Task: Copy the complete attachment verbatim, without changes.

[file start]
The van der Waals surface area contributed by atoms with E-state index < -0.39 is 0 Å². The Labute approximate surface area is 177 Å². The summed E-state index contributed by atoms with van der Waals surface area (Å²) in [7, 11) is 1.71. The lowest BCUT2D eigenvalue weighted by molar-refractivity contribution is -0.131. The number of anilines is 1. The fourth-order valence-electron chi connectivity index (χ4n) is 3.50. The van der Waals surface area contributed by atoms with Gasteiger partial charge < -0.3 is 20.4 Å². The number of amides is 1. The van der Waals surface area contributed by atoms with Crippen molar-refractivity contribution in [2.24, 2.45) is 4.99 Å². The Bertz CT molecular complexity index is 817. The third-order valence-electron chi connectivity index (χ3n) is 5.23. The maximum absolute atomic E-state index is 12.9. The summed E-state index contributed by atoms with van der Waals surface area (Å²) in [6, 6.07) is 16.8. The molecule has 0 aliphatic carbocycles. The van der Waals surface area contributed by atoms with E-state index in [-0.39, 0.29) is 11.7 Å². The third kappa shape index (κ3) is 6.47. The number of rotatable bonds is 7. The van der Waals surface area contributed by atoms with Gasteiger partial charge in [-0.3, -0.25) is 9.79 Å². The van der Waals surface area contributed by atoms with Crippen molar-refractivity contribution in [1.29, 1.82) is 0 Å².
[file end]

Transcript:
The van der Waals surface area contributed by atoms with E-state index < -0.39 is 0 Å². The Labute approximate surface area is 177 Å². The summed E-state index contributed by atoms with van der Waals surface area (Å²) in [7, 11) is 1.71. The lowest BCUT2D eigenvalue weighted by molar-refractivity contribution is -0.131. The number of anilines is 1. The fourth-order valence-electron chi connectivity index (χ4n) is 3.50. The van der Waals surface area contributed by atoms with Gasteiger partial charge < -0.3 is 20.4 Å². The number of amides is 1. The van der Waals surface area contributed by atoms with Crippen molar-refractivity contribution in [2.24, 2.45) is 4.99 Å². The Bertz CT molecular complexity index is 817. The third-order valence-electron chi connectivity index (χ3n) is 5.23. The maximum absolute atomic E-state index is 12.9. The summed E-state index contributed by atoms with van der Waals surface area (Å²) in [6, 6.07) is 16.8. The molecule has 0 aliphatic carbocycles. The van der Waals surface area contributed by atoms with E-state index in [-0.39, 0.29) is 11.7 Å². The third kappa shape index (κ3) is 6.47. The number of rotatable bonds is 7. The van der Waals surface area contributed by atoms with Gasteiger partial charge in [-0.3, -0.25) is 9.79 Å². The van der Waals surface area contributed by atoms with Crippen molar-refractivity contribution in [1.29, 1.82) is 0 Å².